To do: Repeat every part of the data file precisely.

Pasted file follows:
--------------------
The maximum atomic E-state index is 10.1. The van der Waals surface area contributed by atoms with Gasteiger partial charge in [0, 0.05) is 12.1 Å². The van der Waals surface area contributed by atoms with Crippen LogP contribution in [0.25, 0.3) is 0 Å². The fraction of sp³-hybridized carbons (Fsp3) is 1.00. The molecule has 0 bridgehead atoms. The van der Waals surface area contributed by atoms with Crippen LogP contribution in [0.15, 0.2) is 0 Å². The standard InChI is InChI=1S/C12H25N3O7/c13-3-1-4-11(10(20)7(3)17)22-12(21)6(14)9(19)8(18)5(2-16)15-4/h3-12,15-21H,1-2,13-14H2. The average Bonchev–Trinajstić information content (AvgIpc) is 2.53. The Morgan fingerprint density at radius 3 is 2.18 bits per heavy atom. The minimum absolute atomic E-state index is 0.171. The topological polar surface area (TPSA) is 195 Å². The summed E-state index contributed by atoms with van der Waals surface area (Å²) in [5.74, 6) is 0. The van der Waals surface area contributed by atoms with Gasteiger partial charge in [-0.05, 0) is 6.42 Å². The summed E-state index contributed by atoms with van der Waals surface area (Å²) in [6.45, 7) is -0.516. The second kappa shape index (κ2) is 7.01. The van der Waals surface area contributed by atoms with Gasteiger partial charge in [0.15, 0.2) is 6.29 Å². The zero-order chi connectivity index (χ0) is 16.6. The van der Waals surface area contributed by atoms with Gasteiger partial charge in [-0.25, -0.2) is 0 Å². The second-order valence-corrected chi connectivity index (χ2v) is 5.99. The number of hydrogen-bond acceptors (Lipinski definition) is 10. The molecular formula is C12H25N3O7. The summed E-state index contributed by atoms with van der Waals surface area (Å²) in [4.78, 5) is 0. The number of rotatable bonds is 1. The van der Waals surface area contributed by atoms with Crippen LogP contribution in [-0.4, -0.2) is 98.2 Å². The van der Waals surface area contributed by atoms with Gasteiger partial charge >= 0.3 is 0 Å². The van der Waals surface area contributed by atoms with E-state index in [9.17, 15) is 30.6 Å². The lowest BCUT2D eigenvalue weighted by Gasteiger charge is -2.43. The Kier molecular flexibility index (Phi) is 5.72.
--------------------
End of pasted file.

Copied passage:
The maximum atomic E-state index is 10.1. The van der Waals surface area contributed by atoms with Gasteiger partial charge in [0, 0.05) is 12.1 Å². The van der Waals surface area contributed by atoms with Crippen LogP contribution in [0.25, 0.3) is 0 Å². The fraction of sp³-hybridized carbons (Fsp3) is 1.00. The molecule has 0 bridgehead atoms. The van der Waals surface area contributed by atoms with Crippen LogP contribution in [0.15, 0.2) is 0 Å². The standard InChI is InChI=1S/C12H25N3O7/c13-3-1-4-11(10(20)7(3)17)22-12(21)6(14)9(19)8(18)5(2-16)15-4/h3-12,15-21H,1-2,13-14H2. The average Bonchev–Trinajstić information content (AvgIpc) is 2.53. The Morgan fingerprint density at radius 3 is 2.18 bits per heavy atom. The minimum absolute atomic E-state index is 0.171. The topological polar surface area (TPSA) is 195 Å². The summed E-state index contributed by atoms with van der Waals surface area (Å²) in [5.74, 6) is 0. The van der Waals surface area contributed by atoms with Gasteiger partial charge in [-0.05, 0) is 6.42 Å². The summed E-state index contributed by atoms with van der Waals surface area (Å²) in [6.45, 7) is -0.516. The second kappa shape index (κ2) is 7.01. The van der Waals surface area contributed by atoms with Gasteiger partial charge in [0.15, 0.2) is 6.29 Å². The zero-order chi connectivity index (χ0) is 16.6. The van der Waals surface area contributed by atoms with Gasteiger partial charge in [-0.25, -0.2) is 0 Å². The second-order valence-corrected chi connectivity index (χ2v) is 5.99. The number of hydrogen-bond acceptors (Lipinski definition) is 10. The molecular formula is C12H25N3O7. The summed E-state index contributed by atoms with van der Waals surface area (Å²) in [4.78, 5) is 0. The number of rotatable bonds is 1. The van der Waals surface area contributed by atoms with Crippen LogP contribution in [-0.4, -0.2) is 98.2 Å². The van der Waals surface area contributed by atoms with Gasteiger partial charge >= 0.3 is 0 Å². The van der Waals surface area contributed by atoms with E-state index in [9.17, 15) is 30.6 Å². The lowest BCUT2D eigenvalue weighted by Gasteiger charge is -2.43. The Kier molecular flexibility index (Phi) is 5.72.